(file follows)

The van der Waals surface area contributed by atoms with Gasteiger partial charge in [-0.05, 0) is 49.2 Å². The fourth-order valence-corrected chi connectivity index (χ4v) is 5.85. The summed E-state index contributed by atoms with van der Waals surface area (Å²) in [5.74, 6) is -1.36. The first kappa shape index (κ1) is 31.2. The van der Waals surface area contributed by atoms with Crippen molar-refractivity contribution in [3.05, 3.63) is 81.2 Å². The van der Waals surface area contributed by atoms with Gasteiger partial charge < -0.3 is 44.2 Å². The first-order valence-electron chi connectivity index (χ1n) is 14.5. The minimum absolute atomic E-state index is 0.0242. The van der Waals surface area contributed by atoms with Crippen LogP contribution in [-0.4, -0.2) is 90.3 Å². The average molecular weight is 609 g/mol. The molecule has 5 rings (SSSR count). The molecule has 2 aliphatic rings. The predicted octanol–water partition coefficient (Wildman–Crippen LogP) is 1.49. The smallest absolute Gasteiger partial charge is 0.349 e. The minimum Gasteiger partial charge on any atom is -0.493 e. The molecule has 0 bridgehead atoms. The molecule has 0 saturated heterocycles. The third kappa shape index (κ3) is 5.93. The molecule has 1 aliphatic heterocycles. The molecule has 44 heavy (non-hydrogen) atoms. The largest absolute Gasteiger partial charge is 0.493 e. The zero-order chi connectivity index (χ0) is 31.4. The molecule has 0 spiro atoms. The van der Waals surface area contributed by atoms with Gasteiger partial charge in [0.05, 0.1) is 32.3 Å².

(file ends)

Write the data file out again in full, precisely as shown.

The van der Waals surface area contributed by atoms with Gasteiger partial charge in [-0.05, 0) is 49.2 Å². The fourth-order valence-corrected chi connectivity index (χ4v) is 5.85. The summed E-state index contributed by atoms with van der Waals surface area (Å²) in [5.74, 6) is -1.36. The first kappa shape index (κ1) is 31.2. The van der Waals surface area contributed by atoms with Crippen molar-refractivity contribution in [3.05, 3.63) is 81.2 Å². The van der Waals surface area contributed by atoms with Gasteiger partial charge < -0.3 is 44.2 Å². The first-order valence-electron chi connectivity index (χ1n) is 14.5. The minimum absolute atomic E-state index is 0.0242. The van der Waals surface area contributed by atoms with Crippen LogP contribution in [-0.4, -0.2) is 90.3 Å². The average molecular weight is 609 g/mol. The molecule has 5 rings (SSSR count). The molecule has 2 aliphatic rings. The predicted octanol–water partition coefficient (Wildman–Crippen LogP) is 1.49. The smallest absolute Gasteiger partial charge is 0.349 e. The minimum Gasteiger partial charge on any atom is -0.493 e. The molecule has 0 bridgehead atoms. The molecule has 0 saturated heterocycles. The third kappa shape index (κ3) is 5.93. The molecule has 1 aliphatic heterocycles. The molecule has 44 heavy (non-hydrogen) atoms. The largest absolute Gasteiger partial charge is 0.493 e. The zero-order chi connectivity index (χ0) is 31.4. The molecule has 0 spiro atoms. The van der Waals surface area contributed by atoms with Gasteiger partial charge in [0.05, 0.1) is 32.3 Å².